GiuseppeChillemi
    @GiuseppeChillemi
    I want to set to context words the values I match with parse.
    Vladimir Vasilyev
    @9214
    >> foo: object [bar: 'qux] ()
    >> parse [baz][set match word! (set/any 'foo/bar :match)]
    == true
    >> foo/bar
    == baz
    GiuseppeChillemi
    @GiuseppeChillemi
    Thanks Vladimir, I am already using this expressive form: parse [x] [set value word! (dd/value: value)] but I was asking if we can do it directly in PARSE SET without using a global word.
    Vladimir Vasilyev
    @9214
    >> foo: object [bar: 'qux] ()
    >> parse [baz][set match word! (set/any 'foo/bar :match unset 'match)]
    == true
    >> foo/bar
    == baz
    >> value? 'match
    == false
    >> parse [baz] bind [set bar word! (set/any 'foo/bar :bar)] foo: object [bar: 'qux]
    == true
    >> foo/bar
    == baz
    >> value? 'bar
    == false
    GiuseppeChillemi
    @GiuseppeChillemi

    (set/any 'foo/bar :match unset 'match)

    This should delete any previous 'match content, shouldn't it?

    Vladimir Vasilyev
    @9214
    Implementing support for paths is a bit expensive, this is the main reason why they are not handled by Parse yet (see here for details).
    GiuseppeChillemi
    @GiuseppeChillemi
    Thanks, this is the reason why we can't use paths in VID, isn't it? No support on parse = no support in VID dialect, just direct words.
    Vladimir Vasilyev
    @9214
    That's totally unrelated. You can parse paths in input (such as VID block), you cannot use them in rules.
    GiuseppeChillemi
    @GiuseppeChillemi
    Ok
    Vladimir Vasilyev
    @9214

    This should delete any previous 'match content, shouldn't it?

    In this scenario, yes. You can easily check it yourself in a REPL though.

    GiuseppeChillemi
    @GiuseppeChillemi
    @9214 Just a last question on your note: if parse paths in rules would be implemented, would this slow down the whole parse or just when using paths in rules?
    Gregg Irwin
    @greggirwin
    General overhead would take a slight hit, as you have another datatype to check for, but the main hit would be when you use them. That's something we can tell users, so they know that using them in heavy processing may have a noticeable impact. It would be a nice feature to have IMO.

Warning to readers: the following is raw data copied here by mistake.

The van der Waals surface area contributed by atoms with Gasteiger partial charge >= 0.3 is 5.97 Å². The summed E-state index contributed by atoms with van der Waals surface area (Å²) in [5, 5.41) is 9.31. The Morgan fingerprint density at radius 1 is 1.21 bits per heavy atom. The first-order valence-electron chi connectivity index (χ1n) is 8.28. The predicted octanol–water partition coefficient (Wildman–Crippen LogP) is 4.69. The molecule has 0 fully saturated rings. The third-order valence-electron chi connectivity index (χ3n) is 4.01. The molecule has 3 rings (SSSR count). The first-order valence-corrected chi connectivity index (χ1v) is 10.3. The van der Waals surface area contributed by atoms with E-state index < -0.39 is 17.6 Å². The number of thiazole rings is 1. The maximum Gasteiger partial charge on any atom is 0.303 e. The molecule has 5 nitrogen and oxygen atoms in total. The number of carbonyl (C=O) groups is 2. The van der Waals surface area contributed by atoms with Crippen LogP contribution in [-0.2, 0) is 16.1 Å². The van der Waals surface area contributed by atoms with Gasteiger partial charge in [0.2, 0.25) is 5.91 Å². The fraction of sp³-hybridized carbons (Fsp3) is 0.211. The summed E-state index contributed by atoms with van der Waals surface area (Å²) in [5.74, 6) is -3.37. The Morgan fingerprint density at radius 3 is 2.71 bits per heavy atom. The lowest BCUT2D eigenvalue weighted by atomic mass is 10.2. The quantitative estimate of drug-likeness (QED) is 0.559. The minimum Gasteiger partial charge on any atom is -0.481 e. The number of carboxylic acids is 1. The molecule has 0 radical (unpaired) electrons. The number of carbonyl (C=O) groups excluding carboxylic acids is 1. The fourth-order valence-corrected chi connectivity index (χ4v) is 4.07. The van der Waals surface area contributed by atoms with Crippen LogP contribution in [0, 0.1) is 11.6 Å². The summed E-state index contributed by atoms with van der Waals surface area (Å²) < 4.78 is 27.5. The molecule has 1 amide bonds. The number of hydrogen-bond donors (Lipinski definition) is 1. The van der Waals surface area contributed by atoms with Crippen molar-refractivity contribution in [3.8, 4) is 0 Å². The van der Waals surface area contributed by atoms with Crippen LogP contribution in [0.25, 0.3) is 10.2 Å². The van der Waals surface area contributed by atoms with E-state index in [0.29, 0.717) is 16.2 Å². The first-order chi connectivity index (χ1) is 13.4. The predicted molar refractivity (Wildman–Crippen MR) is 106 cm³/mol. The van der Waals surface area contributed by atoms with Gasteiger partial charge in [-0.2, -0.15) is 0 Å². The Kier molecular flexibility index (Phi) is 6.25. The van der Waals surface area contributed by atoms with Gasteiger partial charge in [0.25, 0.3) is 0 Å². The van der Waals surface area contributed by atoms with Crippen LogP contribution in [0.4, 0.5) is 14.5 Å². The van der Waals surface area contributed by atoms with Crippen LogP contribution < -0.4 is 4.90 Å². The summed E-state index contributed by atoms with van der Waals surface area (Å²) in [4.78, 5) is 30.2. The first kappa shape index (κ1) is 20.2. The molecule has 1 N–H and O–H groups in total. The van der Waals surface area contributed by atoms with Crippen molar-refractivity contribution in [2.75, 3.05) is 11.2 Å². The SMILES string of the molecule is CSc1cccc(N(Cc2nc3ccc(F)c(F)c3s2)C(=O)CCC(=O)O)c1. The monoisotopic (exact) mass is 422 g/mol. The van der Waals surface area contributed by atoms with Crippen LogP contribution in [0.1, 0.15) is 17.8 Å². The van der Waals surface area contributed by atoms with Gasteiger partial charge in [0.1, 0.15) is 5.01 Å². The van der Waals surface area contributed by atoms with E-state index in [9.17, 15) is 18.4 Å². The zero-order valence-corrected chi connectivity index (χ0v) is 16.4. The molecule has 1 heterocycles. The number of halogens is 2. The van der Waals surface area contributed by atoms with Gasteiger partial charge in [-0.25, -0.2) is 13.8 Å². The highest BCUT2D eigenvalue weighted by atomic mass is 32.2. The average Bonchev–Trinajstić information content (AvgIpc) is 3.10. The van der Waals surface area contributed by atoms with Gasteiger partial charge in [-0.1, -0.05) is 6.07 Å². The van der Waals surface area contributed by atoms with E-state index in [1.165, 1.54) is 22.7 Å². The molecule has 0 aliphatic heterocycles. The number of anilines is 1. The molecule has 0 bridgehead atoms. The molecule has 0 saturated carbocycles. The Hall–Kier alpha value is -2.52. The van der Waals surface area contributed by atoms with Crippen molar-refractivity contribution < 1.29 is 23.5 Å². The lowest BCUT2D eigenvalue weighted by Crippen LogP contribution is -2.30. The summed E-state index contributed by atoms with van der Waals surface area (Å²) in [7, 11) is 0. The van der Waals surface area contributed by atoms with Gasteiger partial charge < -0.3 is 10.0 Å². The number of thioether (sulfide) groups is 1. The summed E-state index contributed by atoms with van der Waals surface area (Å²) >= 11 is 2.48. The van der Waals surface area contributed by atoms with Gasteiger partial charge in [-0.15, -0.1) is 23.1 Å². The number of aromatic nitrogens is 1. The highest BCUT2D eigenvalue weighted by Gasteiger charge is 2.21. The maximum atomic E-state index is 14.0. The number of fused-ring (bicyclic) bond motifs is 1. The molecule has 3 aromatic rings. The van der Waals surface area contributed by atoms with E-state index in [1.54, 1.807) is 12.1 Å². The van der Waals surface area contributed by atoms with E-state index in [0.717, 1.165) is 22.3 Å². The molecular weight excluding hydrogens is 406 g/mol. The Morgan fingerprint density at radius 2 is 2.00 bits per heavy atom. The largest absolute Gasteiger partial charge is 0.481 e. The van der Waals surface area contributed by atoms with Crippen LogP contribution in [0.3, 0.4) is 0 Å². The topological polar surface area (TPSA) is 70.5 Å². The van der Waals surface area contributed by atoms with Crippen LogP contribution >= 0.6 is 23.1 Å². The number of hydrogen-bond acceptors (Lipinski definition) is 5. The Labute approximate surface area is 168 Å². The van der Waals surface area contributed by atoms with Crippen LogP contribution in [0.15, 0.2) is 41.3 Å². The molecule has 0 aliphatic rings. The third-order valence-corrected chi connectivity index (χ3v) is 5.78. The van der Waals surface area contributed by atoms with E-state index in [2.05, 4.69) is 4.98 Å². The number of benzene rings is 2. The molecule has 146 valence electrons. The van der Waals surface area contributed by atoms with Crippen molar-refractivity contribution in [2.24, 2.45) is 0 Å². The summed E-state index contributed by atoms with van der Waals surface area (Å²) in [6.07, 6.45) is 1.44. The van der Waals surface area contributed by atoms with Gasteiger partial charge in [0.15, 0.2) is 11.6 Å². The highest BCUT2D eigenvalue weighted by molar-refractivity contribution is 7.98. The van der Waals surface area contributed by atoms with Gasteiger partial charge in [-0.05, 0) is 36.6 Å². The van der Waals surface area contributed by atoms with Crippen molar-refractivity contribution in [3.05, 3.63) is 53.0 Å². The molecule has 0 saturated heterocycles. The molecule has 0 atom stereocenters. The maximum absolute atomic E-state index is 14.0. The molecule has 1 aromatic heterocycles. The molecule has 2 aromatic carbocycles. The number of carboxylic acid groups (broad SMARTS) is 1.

GiuseppeChillemi
    @GiuseppeChillemi
    @greggirwin Thanks for your answer. I am just asking, I don't want to make any pressure. I Iike the idea of having paths either here and on VID styles setup values but actually Red has more important priorities.
    GiuseppeChillemi
    @GiuseppeChillemi
    Now that I am starting to handle parse In the correct way, I want to say that making dialects is really fun!!! How crazy genius has been Carl to invent parse based DSLs?
    I have made a small SET with custom containers in 15 minutes. Redbol make me say "that's the joy of coding"
    Gregg Irwin
    @greggirwin
    :+1:
    GiuseppeChillemi
    @GiuseppeChillemi
    I am loving parse. I am thinking about a lot of use cases: as a grammar oriented case, as a record extractor, as for loop, as special switch, as for-case loop, as foreach. It's incredible how flexible it is!
    Gregg Irwin
    @greggirwin
    It's the jewel in the crown.
    Oldes Huhuman
    @Oldes
    Why is parse so slow when I use it like this?
    data: read/binary http://avatars-04.gitter.im/gh/uv/4/oldes
    dt [loop 10000 [find/match data #{89504E47}]]
    ;== 0:00:00.0039912
    dt [loop 10000 [parse data [#{89504E47} to end]]]
    ;== 0:00:13.6435
    Vladimir Vasilyev
    @9214
    to.
    Oldes Huhuman
    @Oldes
    I believe it's a bug, because the speed of these 2 should be similar.. like in Rebol.
    Gabriele Santilli
    @giesse
    startup time for parse is likely to always be bigger than find.
    Gabriele Santilli
    @giesse
    but I agree that to end shouldn't be that slow... :)
    >> profile/show [[find/match data #{89504E47}] [parse data [#{89504E47} (found?: true)]] [parse data [#{89504E47} to end]]]
    Time                 | Memory      | Code
    1.0x (331ns)         | 512         | [find/match data #{89504E47}]
    2.59x (858ns)        | 168         | [parse data [#{89504E47} (found?: true)]]
    5201.75x (2ms)       | 168         | [parse data [#{89504E47} to end]]
    Petr Krenzelok
    @pekr
    I can agree too. We know that Red is supposed to be slower in certain operations, as R/S is not at C level yet, but the to endoperation looks suspicious :-)
    Vladimir Vasilyev
    @9214
    Rebol2 likely does a peephole optimization for this specific case by checking for end presence.